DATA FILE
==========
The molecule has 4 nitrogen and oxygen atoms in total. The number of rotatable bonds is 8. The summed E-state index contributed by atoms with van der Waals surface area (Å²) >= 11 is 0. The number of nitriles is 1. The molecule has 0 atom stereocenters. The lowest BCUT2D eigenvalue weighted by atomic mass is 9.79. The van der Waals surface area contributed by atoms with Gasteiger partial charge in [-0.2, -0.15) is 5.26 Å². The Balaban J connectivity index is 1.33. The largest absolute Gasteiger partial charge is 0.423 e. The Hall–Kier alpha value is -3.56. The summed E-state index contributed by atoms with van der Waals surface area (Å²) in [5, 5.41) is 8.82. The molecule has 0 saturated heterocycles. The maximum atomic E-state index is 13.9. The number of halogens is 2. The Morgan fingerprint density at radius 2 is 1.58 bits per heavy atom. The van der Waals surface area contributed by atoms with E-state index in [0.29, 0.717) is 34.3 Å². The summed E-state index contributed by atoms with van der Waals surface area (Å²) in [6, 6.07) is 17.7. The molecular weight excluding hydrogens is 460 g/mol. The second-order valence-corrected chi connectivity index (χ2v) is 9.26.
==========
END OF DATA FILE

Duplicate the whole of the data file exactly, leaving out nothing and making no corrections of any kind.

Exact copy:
The molecule has 4 nitrogen and oxygen atoms in total. The number of rotatable bonds is 8. The summed E-state index contributed by atoms with van der Waals surface area (Å²) >= 11 is 0. The number of nitriles is 1. The molecule has 0 atom stereocenters. The lowest BCUT2D eigenvalue weighted by atomic mass is 9.79. The van der Waals surface area contributed by atoms with Gasteiger partial charge in [-0.2, -0.15) is 5.26 Å². The Balaban J connectivity index is 1.33. The largest absolute Gasteiger partial charge is 0.423 e. The Hall–Kier alpha value is -3.56. The summed E-state index contributed by atoms with van der Waals surface area (Å²) in [5, 5.41) is 8.82. The molecule has 0 saturated heterocycles. The maximum atomic E-state index is 13.9. The number of halogens is 2. The Morgan fingerprint density at radius 2 is 1.58 bits per heavy atom. The van der Waals surface area contributed by atoms with E-state index in [0.29, 0.717) is 34.3 Å². The summed E-state index contributed by atoms with van der Waals surface area (Å²) in [6, 6.07) is 17.7. The molecular weight excluding hydrogens is 460 g/mol. The second-order valence-corrected chi connectivity index (χ2v) is 9.26.